2015 – Federal authorities captured fugitive James Hammes, who had been hiding on the Appalachian Trail. He had been on the run for six years. Hammes is alleged to have embezzled millions from his employer, Pepsi. Though not investigated for murdering someone on the trail, authorities are investigating Hammes for the murder of his wife, who was killed in a house fire when the Hammes’s home burned in 2003.
(Not a violent crime but last known excitement and I was there for it, I met the man)
2011 – A male hiker from Indiana died on the Appalachian Trail. The Roanoke Office of the Chief Medical Examiner said the man died of “asphyxia by suffocation,” and as of today the murder appears to be unsolved. Here is an http://www.timesdispatch.com/news/appalachian-trail-hiker-s-death-ruled-homicide/article_d1245d42-b927-550b-a6f5-dea7098a7802.html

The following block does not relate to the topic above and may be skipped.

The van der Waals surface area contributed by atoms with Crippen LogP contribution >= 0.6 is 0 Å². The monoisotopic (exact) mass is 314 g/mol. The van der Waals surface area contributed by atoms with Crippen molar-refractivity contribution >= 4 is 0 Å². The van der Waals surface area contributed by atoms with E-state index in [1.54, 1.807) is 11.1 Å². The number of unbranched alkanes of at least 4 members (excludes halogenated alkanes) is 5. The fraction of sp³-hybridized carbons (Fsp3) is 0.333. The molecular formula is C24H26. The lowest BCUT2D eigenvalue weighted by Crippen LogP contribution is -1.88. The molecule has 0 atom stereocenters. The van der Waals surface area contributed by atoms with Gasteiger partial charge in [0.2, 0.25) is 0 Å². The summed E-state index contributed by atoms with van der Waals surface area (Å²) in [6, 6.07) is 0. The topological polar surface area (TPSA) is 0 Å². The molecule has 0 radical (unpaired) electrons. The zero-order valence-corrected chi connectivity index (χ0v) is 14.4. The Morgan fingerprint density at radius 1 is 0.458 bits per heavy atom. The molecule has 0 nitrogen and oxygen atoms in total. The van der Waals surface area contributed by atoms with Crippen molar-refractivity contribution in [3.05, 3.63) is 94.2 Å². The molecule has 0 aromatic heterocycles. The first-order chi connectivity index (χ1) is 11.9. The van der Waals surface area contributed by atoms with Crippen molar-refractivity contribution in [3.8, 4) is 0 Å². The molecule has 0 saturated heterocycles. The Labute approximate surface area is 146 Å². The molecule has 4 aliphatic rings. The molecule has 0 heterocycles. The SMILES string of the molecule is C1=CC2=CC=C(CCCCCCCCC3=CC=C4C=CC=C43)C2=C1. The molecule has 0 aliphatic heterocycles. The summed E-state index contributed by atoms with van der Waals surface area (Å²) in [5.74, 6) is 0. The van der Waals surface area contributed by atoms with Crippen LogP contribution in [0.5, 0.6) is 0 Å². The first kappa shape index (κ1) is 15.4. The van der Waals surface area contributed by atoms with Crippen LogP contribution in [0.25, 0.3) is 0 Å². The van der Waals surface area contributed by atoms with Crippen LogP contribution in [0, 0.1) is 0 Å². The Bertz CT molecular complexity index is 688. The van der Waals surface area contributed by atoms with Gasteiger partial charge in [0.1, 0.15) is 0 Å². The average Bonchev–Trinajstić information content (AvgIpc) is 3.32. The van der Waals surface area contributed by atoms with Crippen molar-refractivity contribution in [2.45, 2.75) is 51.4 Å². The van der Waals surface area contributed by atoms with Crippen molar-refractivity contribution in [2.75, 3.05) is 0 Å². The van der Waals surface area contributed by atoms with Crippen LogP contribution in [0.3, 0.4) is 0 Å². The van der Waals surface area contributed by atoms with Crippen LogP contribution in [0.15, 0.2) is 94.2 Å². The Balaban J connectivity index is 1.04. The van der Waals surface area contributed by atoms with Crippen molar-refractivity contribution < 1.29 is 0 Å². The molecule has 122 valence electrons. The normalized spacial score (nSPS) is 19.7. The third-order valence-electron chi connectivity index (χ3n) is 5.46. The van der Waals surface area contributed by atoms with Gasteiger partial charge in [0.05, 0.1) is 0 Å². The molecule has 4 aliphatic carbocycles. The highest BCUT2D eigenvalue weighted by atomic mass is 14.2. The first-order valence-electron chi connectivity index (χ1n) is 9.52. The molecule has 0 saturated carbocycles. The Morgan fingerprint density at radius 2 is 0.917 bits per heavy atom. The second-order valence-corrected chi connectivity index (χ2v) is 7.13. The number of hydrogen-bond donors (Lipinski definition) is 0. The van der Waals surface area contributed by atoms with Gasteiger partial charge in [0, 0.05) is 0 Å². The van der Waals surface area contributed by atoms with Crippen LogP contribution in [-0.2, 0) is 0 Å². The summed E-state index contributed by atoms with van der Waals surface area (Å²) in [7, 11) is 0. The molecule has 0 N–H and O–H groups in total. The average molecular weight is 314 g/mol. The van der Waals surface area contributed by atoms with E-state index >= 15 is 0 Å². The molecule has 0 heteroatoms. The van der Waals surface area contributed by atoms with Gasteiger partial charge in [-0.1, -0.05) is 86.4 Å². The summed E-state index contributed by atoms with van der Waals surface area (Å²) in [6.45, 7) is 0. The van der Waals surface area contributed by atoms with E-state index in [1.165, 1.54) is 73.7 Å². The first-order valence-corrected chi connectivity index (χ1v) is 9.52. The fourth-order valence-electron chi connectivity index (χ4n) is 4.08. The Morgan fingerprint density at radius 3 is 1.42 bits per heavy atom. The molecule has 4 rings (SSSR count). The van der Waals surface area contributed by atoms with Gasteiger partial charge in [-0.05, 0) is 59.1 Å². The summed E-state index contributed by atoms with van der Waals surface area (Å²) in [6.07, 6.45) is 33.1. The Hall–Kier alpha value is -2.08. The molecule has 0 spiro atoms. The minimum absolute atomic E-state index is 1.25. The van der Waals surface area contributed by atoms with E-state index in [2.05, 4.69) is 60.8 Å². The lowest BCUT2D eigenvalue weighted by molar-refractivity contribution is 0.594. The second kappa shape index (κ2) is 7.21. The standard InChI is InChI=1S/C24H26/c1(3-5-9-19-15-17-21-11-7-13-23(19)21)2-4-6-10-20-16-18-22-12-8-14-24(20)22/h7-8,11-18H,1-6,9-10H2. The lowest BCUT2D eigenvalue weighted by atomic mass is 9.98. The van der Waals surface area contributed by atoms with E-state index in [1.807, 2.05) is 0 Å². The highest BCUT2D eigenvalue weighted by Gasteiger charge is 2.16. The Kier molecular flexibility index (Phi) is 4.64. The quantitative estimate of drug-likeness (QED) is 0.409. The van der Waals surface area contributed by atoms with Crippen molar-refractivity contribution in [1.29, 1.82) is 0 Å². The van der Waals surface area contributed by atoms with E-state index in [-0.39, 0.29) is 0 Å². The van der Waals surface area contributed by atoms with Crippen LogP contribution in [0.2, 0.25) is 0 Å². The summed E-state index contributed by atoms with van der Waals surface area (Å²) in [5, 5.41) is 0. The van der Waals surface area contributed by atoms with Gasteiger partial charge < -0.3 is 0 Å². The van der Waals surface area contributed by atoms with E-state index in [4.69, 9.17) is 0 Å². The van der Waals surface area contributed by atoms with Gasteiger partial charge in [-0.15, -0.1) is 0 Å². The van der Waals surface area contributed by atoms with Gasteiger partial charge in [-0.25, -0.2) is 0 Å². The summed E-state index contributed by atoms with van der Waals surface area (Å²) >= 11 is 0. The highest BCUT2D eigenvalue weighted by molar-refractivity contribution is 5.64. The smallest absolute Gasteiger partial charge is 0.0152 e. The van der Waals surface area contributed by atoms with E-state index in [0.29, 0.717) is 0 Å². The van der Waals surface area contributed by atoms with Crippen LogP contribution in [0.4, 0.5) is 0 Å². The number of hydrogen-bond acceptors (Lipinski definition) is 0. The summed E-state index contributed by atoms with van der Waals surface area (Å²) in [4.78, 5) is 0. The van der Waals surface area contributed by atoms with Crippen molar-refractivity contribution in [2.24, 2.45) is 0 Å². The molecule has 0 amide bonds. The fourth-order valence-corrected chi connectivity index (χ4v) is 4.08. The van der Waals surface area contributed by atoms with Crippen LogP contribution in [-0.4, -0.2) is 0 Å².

(Not even sure if it was murder but a gun would not have made a difference)
2008 – Randall Lee Smith shot two fishermen on the Appalachian Trail. Both survived, but Randall Lee Smith was charged with two counts of attempted murder. Randall Lee Smith was convicted of the death of two hikers in 1981, crimes for which he served 15 years in prison from 1981 to 1996.
(I will give you this one; a gun might have made a difference here)
2001 – A Canadian woman was murdered in the White Mountains of New Hampshire. The woman was stabbed to death near the Glen Boulder Trail head just south of Pinkham Notch.
(Not enough info to go on but they say not to bring knife to a gun fight)
1996 – Two women were found slain in the Shenandoah National Park in Virginia from incisions to the neck. A collection of articles and various updates can be found http://users.fred.net/kathy//at/tragedy.html#earlyon .